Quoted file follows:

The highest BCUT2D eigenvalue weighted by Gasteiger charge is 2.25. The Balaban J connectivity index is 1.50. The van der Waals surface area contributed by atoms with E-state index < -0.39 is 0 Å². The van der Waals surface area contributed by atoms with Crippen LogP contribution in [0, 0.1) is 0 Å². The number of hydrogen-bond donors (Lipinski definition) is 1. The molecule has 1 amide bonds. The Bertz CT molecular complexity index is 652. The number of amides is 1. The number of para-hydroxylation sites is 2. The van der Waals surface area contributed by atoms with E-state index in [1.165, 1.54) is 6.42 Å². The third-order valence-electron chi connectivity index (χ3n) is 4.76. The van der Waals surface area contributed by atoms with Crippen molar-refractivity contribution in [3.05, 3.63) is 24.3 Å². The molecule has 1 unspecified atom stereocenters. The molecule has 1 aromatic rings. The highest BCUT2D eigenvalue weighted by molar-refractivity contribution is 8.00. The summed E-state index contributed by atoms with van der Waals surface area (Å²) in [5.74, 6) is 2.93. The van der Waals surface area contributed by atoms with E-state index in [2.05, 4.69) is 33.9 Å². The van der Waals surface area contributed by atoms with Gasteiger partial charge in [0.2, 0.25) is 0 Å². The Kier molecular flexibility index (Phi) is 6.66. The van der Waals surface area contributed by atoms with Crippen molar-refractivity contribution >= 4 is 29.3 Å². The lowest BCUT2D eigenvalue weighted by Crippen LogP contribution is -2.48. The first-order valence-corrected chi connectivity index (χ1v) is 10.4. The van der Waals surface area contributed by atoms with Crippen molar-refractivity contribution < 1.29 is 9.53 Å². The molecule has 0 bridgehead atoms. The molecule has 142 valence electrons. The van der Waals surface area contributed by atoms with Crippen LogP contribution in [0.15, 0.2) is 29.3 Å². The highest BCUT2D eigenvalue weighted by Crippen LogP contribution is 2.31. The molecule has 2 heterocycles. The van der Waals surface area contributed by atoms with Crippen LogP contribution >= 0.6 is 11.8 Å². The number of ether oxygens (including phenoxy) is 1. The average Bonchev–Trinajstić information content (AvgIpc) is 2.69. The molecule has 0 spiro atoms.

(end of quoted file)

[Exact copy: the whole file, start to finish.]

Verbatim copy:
The highest BCUT2D eigenvalue weighted by Gasteiger charge is 2.25. The Balaban J connectivity index is 1.50. The van der Waals surface area contributed by atoms with E-state index < -0.39 is 0 Å². The van der Waals surface area contributed by atoms with Crippen LogP contribution in [0, 0.1) is 0 Å². The number of hydrogen-bond donors (Lipinski definition) is 1. The molecule has 1 amide bonds. The Bertz CT molecular complexity index is 652. The number of amides is 1. The number of para-hydroxylation sites is 2. The van der Waals surface area contributed by atoms with E-state index in [1.165, 1.54) is 6.42 Å². The third-order valence-electron chi connectivity index (χ3n) is 4.76. The van der Waals surface area contributed by atoms with Crippen molar-refractivity contribution in [3.05, 3.63) is 24.3 Å². The molecule has 1 unspecified atom stereocenters. The molecule has 1 aromatic rings. The highest BCUT2D eigenvalue weighted by molar-refractivity contribution is 8.00. The summed E-state index contributed by atoms with van der Waals surface area (Å²) in [5.74, 6) is 2.93. The van der Waals surface area contributed by atoms with E-state index in [2.05, 4.69) is 33.9 Å². The van der Waals surface area contributed by atoms with Gasteiger partial charge in [0.2, 0.25) is 0 Å². The Kier molecular flexibility index (Phi) is 6.66. The van der Waals surface area contributed by atoms with Crippen molar-refractivity contribution >= 4 is 29.3 Å². The lowest BCUT2D eigenvalue weighted by Crippen LogP contribution is -2.48. The first-order valence-corrected chi connectivity index (χ1v) is 10.4. The van der Waals surface area contributed by atoms with Crippen molar-refractivity contribution < 1.29 is 9.53 Å². The molecule has 0 bridgehead atoms. The molecule has 142 valence electrons. The van der Waals surface area contributed by atoms with Crippen LogP contribution in [0.15, 0.2) is 29.3 Å². The highest BCUT2D eigenvalue weighted by Crippen LogP contribution is 2.31. The molecule has 2 heterocycles. The van der Waals surface area contributed by atoms with Crippen LogP contribution >= 0.6 is 11.8 Å². The number of ether oxygens (including phenoxy) is 1. The average Bonchev–Trinajstić information content (AvgIpc) is 2.69. The molecule has 0 spiro atoms.